Former coal mines spur economic development

Former coal mines spur economic development
Kyle Valentini

Nancy Schoenbaum, treasurer/director of Camp Tuscazoar Foundation, speaks to tour participants about Camp Tuscazoar, which includes land once owned by the Dessecker family and was carelessly mined.


Rural Action held an abandoned mine land tour of successful abandoned mine land reclamation and economic projects in the region on Friday, Dec. 13. The tour began at the Lawrence Township Hall in Bolivar and was free with lunch provided.

While the tour hit a snag early on with a dead battery on the tour bus that was the primary mode of transportation for the nearly two-dozen participants, the crew at Rural Action never missed a beat as they coordinated a car-pooling initiative that would take them to the next stop on the tour while the bus was fitted with a new battery.

Highlighted projects included the Farr property near Mineral City, Camp Tuscazoar near Dover and the D.O. Hall Business Center at Cambridge.

John Miceli of Dover attended the tour to learn more about what he could do to help his own rural property recover from long-ago unregulated surface and high wall coal mining, of which impacts can still be seen today.

"Growing up in this area on my own family's farm, I have seen the land slowly recover on its own over the years," Miceli said. "Streams that used to run bright orange are cleaner now, but I am still interested in the projects being done to help the process along. I'm willing to do the work. I wanted to learn more so I don't end up doing the wrong thing."

Through a new federal program, The Abandoned Mine Land Pilot Program, facilitated through Office of Surface Mining Reclamation and Enforcement, Ohio has been granted $10 million for the past three years to locate abandoned coal mines and affected areas that have potential for economic development.

OSMRE is a bureau of the Department of the Interior and recognizes annually the efforts of regulatory agencies and partner companies in reclamation projects at coal-mined lands that were abandoned under the Surface Mining Control and Reclamation Act of 1977, the first federal law to regulate the environmental effects of coal mining in America.

Middle Tuscarawas Watershed coordinator Marissa Lautzenheiser said there are two potential pieces of legislation that could affect Eastern Ohio right now. “First, the Reclaim Act, a federal bill pending in Congress, would release up to $25 million a year to Ohio to do just that: reclaim the land,” she said. "Ohio would potentially have $61 million to fund projects over five years.”

The Reclaim Act was a topic of discussion during the tour, as the locations visited are all part of the Pilot Program.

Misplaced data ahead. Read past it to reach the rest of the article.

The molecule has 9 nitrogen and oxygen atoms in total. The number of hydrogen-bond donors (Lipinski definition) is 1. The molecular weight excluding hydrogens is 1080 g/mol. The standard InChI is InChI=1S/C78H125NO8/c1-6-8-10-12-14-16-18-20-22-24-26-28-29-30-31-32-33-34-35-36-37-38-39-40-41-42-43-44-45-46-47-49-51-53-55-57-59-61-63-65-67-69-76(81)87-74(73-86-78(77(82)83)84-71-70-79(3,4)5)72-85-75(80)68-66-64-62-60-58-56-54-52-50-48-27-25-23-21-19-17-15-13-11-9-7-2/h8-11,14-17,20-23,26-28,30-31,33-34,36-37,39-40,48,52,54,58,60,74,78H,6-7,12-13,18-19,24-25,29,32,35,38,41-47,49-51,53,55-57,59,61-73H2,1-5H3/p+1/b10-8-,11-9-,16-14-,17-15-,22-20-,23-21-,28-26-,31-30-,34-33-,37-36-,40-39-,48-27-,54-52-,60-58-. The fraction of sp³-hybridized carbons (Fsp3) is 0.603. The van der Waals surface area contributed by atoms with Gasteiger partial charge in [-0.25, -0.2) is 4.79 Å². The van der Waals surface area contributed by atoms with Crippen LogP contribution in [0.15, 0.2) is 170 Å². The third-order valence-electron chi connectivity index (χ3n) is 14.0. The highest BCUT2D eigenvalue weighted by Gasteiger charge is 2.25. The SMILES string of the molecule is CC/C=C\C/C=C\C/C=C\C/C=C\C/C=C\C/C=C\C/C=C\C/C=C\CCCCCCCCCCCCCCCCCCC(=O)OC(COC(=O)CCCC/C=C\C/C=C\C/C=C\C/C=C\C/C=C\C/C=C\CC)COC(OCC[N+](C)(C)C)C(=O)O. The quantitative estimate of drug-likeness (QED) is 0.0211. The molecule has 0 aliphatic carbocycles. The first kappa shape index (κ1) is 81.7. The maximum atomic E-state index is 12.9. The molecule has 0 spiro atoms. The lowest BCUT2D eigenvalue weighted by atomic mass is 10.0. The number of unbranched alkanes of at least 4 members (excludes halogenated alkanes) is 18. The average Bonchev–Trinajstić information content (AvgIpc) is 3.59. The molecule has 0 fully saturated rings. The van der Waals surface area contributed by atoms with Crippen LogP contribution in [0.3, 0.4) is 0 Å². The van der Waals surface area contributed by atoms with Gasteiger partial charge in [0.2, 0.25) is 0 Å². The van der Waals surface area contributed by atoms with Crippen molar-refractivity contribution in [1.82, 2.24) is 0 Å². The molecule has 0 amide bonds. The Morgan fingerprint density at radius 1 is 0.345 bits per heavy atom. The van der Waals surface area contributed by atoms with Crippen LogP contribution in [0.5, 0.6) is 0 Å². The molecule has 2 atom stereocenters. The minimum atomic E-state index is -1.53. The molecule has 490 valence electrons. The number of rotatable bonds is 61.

Over the last 20 years, there has been a severance tax on current coal production per every ton of coal removed; pennies on the ton come back to the state of Ohio and go to mines that were abandoned before 1977. This severance tax will expire in 2021.

"We stand a chance of not being able to continue this successful program because it expires," Lautzenheiser said. "The other bill pending would reauthorize that severance tax so it can continue to operate the same as today."

Tour participants learned about the recently completed acid mine drainage project on the Farr property. The site is home to an abandoned underground and surface coal mine that discharges iron oxide into Huff Run, a tributary to the Tuscarawas River.

In the past this acid mine drainage or AMD was toxic to many aquatic species including fish and insects. With the installation of a passive anoxic limestone drain, water is discharged from the mine into a buried bed of limestone before passing through two settling ponds to help neutralize the acidity of the water and contain the iron pollution.

About 6,500 pounds of iron is reduced annually by the treatment. The project was completed in 2018 at a cost of $375,000.

The Camp Tuscazoar Foundation had purchased a large portion of land about 3 miles northeast of Dover in Fairfield Township that was once a farm operated by Marion and Milton Dessecker, twin brothers with a reputation for being self-reliant and a bit peculiar. It included a small, abandoned surface and underground mine along with a dilapidated coal tipple and partially collapsed mine entrance.

Several hundred volunteers assembled in terrible March weather to plant 5,000 burr oak, northern red oak, silver maple, sweetgum and white oak seedlings. While only 20 percent of the trees planted will probably survive, according to Lautzenheiser, those trees will benefit the area.

The reclamation effort, which cost $745,000, recently won the Abandoned Mine Land Reclamation Award, a national award for the best reclamation project.

The final site visited was the D.O. Hall Business Center, an industrial park that has been built on top of an underground mine. The reclamation project included stabilizing the room and pillar underground mine using concrete pumping technology, making the land safer to build on.

"To think 10 years ago this was just a field, and now we have more than 500 people employed here," Norm Blanchard of the Cambridge-Guernsey County Community Improvement Corporation said.

Businesses that have located at the site include Federal Express, Rigid Tools and Detroit Deisel, among others.

Rural Action is a membership-based nonprofit working in the southeast and central-eastern counties of Appalachian Ohio since 1991. Its mission is to build a more just economy by developing the region’s assets in environmentally, socially and economically sustainable ways. The organization has more than 600 members throughout Appalachian Ohio.

Rural Action’s office in Mineral City is located at 8728 N. High St. Call 330-859-1050 for more information.

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